Watts Towers in Los Angeles: History, Tours and Pictures

Watts Towers is one of those places I knew very little about before visiting. It kept coming up whenever I would research the best places to see in LA, but there was not a lot of information or photos on it other than just recommendations to go check it out. I added it to my list and set out on an epic trek through LA with a visit to the towers. The Watts Towers were first on this list, and I am glad that I went. They are a marvel of one man’s fantastic mind to create these statues and dedicate so much of his life to this goal. Read on for the full review.


If you are thinking about heading down to check out the towers, make sure you check the times that the tour will be going. Without going on one of the tours (costs 7 dollars in 2012) you will not be able to go into the area with the towers; you can only look at it from the outside. On Saturday when I went, the tours ran from about 10:30 AM to 4 PM, every 30 minutes, but check the website before you go, this is not an area of the town that you want to find yourself wandering around in.

A little history on the builder Simon Rodia and the towers is as follows.

“The Watts Towers, consisting of seventeen major sculptures constructed of structural steel and covered with mortar, are the work of one man – Simon Rodia. In 1921, Rodia purchased the triangular-shaped lot at 1761-1765 107th Street in Los Angeles and began to construct his masterpiece, which he called “Nuestro Pueblo” (meaning “our town”). For 34 years, Rodia worked single-handedly to build his towers without the benefit of machine equipment, scaffolding, bolts, rivets, welds, or drawing board designs. Besides his own ingenuity, he used simple tools, pipe fitter pliers and a window-washer’s belt and buckle. The tallest of his towers stands 99½ feet and contains the most extended slender reinforced concrete column in the world. The monument also features a gazebo with a circular bench, three birdbaths, a center column, and a spire reaching a height of 38 feet. Rodia’s “ship of Marco Polo” has a spire of 28 feet, and the 140-foot long “south wall” is decorated extensively with tiles, seashells, pottery, glass, and hand-drawn designs.”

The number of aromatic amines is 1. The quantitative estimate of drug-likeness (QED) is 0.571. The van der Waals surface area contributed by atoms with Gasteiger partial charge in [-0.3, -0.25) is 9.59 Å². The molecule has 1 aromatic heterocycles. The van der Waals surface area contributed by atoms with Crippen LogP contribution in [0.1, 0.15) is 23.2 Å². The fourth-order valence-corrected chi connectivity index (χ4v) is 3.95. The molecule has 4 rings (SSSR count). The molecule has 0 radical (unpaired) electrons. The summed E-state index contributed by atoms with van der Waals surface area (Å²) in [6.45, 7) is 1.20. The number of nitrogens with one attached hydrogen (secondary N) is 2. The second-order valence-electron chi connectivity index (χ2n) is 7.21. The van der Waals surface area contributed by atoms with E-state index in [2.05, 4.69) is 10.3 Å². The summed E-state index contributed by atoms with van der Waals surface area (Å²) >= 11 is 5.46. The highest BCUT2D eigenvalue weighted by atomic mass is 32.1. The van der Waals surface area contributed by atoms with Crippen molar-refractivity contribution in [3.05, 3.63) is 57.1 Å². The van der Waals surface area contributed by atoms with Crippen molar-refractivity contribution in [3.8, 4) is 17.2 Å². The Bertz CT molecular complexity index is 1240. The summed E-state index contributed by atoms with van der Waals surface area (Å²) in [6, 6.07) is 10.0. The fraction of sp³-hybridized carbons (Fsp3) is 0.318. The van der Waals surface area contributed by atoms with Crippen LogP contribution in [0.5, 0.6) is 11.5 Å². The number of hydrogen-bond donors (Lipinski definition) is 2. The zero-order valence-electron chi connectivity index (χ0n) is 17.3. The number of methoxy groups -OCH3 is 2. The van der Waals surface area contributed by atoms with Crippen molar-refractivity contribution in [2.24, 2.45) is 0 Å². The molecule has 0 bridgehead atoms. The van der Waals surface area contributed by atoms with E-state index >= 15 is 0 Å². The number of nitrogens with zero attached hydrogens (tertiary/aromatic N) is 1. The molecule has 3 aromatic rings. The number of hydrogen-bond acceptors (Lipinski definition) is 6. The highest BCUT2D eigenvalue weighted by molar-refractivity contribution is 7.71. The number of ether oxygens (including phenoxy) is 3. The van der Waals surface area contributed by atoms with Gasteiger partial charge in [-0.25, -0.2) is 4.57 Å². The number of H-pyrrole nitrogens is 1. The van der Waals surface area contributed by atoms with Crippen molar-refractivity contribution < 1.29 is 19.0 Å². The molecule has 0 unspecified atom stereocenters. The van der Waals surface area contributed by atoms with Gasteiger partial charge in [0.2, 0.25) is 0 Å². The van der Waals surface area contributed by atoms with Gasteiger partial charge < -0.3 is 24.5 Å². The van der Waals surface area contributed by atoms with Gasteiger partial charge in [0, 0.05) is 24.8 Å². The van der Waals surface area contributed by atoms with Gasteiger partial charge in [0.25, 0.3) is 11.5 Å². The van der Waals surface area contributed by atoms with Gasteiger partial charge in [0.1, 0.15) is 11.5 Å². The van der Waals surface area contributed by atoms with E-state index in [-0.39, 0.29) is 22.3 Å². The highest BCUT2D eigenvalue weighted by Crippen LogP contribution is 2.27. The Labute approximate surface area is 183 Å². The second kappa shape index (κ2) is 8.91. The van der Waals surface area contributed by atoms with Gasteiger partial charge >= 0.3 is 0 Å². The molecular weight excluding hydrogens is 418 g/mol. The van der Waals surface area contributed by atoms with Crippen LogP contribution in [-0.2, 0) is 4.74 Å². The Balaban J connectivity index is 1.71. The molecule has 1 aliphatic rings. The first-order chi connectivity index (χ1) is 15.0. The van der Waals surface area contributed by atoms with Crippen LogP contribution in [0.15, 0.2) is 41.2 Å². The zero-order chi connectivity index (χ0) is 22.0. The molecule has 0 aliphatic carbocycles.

When you go on the tour, what is most interesting about the area is that this place was right next to his house. All but the entryway of his home burned down, but you can see that he literally started building the towers 5 feet from the side of his house.

Also, the towers are built in the outline of a ship, and the ship is pointing back to Italy. It was said that he did this so that when it was time for him to sail back to Italy, he would have all of his possessions and memories with him. The exterior of the structure has a wave-like art to show that the ship is in motion, and between two of the three towers is what Simon liked to call the sail.

You can see that this piece of art was added to as it progressed. It is truly amazing to walk around in this man’s creation, and it reminds me a lot of my trip out to Leonard’s Salvation Mountain in the Salton Sea.

The seven dollars is well worth the price of the tour, and you will want to spend even more time looking around the towers; unfortunately, when the tour is over, you have to leave, so make sure you get your pictures while it is going. There is even a baptism pool right in the middle of the area.

Also of note, the area all around the towers from when you get off the freeway till when you arrive is pretty sketchy. I wouldn’t want to be driving around there at night or have my car break down, so know that going in. Other then that, it is a beautiful piece of history that is worth checking out.

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